Taking advantage of a 1031 exchange as a Grand Rapids real estate investor can offer you a number of financial benefits. Most investors enjoy this benefit because it allows the deferment of any capital gains taxes you might have to pay on a property you sell. But, the benefits don’t end there. With the 1031 exchange, you can reinvest the earnings from your sale into another investment property.
This is an excellent way to diversify and grow your investment portfolio.
Timelines can be tricky, especially in a market as competitive as the one we’re currently navigating. Here’s what you need to know when you’re conducting a 1031 exchange in Grand Rapids.
Using a 1031 Exchange to Your Advantage
To take advantage of a 1031 exchange and defer the taxes on the sale of one income-producing property, you will need to buy a new investment property – or several properties – that are similar to the one you’re selling.
Investors are sometimes put off by the requirement of a “similar” property, but similar does not mean exactly the same in this case. For example, an investor has the option to sell one single-family home and buy two condos. Or, maybe you’ll want to sell one apartment building and buy two single-family homes.
This provides shelter from high taxes when you earn a lot on the sale of an investment property. With values increasing, the rental property you sell today will likely be worth a lot more than it was when you bought it, and all that profit will be subject to capital gains taxes.
Unless you re-invest it through a 1031 exchange.
Steps to Working with a 1031 Exchange
Specific steps need to be taken when you want to defer your taxes with a 1031 exchange.
- Make sure your property qualifies for this tax benefit. This tax program is meant for investment homes. You cannot sell the home you’ve been living in and reinvest the money to buy a vacation home.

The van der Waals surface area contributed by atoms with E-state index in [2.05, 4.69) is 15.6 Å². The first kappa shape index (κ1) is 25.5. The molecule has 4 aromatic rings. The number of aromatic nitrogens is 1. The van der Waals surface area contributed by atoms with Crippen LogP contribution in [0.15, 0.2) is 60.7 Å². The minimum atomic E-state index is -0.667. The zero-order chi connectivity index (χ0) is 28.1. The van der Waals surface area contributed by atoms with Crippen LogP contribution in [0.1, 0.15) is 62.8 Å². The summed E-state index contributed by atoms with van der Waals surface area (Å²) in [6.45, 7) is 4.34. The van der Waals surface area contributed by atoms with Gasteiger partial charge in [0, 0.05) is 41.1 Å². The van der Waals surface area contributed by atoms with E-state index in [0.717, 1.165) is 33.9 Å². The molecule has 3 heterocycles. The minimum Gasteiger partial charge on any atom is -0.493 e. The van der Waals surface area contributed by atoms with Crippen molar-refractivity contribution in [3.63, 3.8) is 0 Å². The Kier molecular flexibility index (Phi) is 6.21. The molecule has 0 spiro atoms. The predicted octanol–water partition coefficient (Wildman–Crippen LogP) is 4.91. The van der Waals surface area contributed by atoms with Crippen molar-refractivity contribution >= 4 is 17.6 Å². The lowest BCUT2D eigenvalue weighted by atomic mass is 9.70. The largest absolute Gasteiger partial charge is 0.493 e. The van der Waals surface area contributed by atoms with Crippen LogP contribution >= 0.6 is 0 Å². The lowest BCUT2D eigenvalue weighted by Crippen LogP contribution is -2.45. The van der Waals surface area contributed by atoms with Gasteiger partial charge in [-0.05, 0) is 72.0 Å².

- You’ll need to exchange with a like property or properties. The new property you choose must have a value that is the same or higher than the original property. If you walk away from the exchange with any profit, they will be taxable.
- Find one property, two properties, or three to exchange with your current property.
- Use an intermediary and don’t take any of the cash from the sale of your property. The intermediary will hold your funds until they can be reinvested in your new purchase. Ask your property managers for a referral.
The intermediary is important and will hold the sale proceeds until you buy your new property.
1031 Exchange Timelines
Critical deadlines must be met.
The first deadline involves identifying a replacement property. You’ll need to do this within 45 days of selling your original property. This doesn’t mean you have to buy it – you simply must identify it. Then, you have 180 days to close on the new sale. The entire exchange must take place within the 180 days (meaning you don’t have 45 days plus 180 days – the clock does not reset).
The 1031 Exchange is one good way to keep all of the money you earn off the sale of an investment. However, this doesn’t erase your tax debt entirely. You are merely deferring the payment of your taxes. The current law allows you to do a 1031 Exchange as many times as you want. If you want to leave your investment property to your children or beneficiaries after you die, they’ll receive a step-up, which will let them avoid all the taxes you deferred.
We would be happy to talk more about the specifics of this process and how it might apply to you and your Grand Rapids investment properties. Please contact us at Short South Management and Development to learn more about this or anything pertaining to professional property management.